Last Updated on Apr 06, 2017


Autosomal dominant inheritance: This type of inheritance involves acquiring a dominant form of the defective gene for a particular disease from one parent, which results in the manifestation of the disease.

Dementia: It is the decline in mental ability severe enough to interfere with daily life e.g. memory loss.

Deoxyribonucleic acid (DNA): It is a biomolecule that carries the genetic instructions used in vital life processes such as growth, development, functioning, and reproduction of all known living organisms as well as many viruses.

Extrapyramidal symptoms: These include dystonia (continuous spasms and muscle contractions), akathisia (motor restlessness e.g. restless leg syndrome), rigidity, bradykinesia (slow movements), tardive dyskinesia (irregular, jerky movements), and tremor.

Gene therapy: It involves the introduction of normal genes into cells in place of missing or defective ones in order to correct genetic disorders.

Maculopathy, pigmented: It is a pathological condition of the macula (the central part of the retina called the Fovea centralis, which is rich in pigmented cells or cone cells), associated with highly sensitive, accurate vision.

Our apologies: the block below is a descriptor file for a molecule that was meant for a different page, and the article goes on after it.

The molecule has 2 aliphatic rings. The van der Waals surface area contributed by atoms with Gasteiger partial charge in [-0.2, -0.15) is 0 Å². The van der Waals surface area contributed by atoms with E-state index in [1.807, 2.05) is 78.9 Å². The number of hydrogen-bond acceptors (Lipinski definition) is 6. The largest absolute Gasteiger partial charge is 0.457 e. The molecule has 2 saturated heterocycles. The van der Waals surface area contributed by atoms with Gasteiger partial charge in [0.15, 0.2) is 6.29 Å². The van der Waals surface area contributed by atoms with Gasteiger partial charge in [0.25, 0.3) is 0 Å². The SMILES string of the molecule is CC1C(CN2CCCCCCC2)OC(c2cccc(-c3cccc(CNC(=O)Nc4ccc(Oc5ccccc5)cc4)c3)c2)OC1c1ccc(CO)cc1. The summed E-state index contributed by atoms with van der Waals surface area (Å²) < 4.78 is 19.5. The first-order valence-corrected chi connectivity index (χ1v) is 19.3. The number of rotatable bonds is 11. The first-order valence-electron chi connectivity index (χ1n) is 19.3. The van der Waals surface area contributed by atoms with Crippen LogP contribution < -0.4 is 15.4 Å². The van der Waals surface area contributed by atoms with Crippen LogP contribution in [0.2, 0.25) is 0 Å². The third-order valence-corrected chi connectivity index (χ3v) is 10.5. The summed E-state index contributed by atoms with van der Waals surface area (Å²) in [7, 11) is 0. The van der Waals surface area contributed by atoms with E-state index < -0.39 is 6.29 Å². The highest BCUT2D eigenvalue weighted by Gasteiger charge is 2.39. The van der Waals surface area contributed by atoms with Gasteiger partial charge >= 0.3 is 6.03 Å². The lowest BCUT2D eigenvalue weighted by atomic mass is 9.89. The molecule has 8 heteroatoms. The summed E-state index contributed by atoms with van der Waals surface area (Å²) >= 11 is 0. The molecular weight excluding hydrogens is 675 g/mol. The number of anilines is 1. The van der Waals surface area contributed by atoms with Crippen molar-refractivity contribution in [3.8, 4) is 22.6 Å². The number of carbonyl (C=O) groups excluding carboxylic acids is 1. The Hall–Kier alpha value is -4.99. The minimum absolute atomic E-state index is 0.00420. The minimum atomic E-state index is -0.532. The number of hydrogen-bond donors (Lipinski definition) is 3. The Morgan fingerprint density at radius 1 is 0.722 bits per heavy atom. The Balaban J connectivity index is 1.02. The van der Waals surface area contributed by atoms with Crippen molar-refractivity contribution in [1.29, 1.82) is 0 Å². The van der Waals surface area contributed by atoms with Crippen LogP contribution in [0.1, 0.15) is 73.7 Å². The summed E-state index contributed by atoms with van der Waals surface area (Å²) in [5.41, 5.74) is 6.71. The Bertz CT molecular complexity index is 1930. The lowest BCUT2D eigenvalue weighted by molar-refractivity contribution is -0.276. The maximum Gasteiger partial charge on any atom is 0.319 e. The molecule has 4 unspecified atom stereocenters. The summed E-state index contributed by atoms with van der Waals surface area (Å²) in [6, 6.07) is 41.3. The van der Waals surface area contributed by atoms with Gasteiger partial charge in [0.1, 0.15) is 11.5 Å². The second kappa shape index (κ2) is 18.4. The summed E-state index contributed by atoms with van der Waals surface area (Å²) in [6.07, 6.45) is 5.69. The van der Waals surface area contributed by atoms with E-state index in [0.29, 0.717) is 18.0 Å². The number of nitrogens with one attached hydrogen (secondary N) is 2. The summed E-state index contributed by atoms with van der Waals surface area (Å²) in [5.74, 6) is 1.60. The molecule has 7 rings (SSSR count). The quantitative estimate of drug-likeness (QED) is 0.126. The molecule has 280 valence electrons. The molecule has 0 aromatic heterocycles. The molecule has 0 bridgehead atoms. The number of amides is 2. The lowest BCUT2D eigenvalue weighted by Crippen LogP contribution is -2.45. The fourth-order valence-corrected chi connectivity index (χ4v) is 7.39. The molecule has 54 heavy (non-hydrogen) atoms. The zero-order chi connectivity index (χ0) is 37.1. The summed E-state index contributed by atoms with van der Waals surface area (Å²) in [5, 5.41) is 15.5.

Ophthalmoplegia: Paralysis of the muscles within or surrounding the eye.

Optic nerve atrophy: This is the occurrence of mild to severe damage to theoptic nervethat can adversely affect central vision, peripheral vision, and color vision.

Polymerase Chain Reaction (PCR): This is a molecular biology technique used to amplify a single copy or a few copies of a DNA molecule through several orders of magnitude, generating thousands to millions of copies of the DNA molecule.

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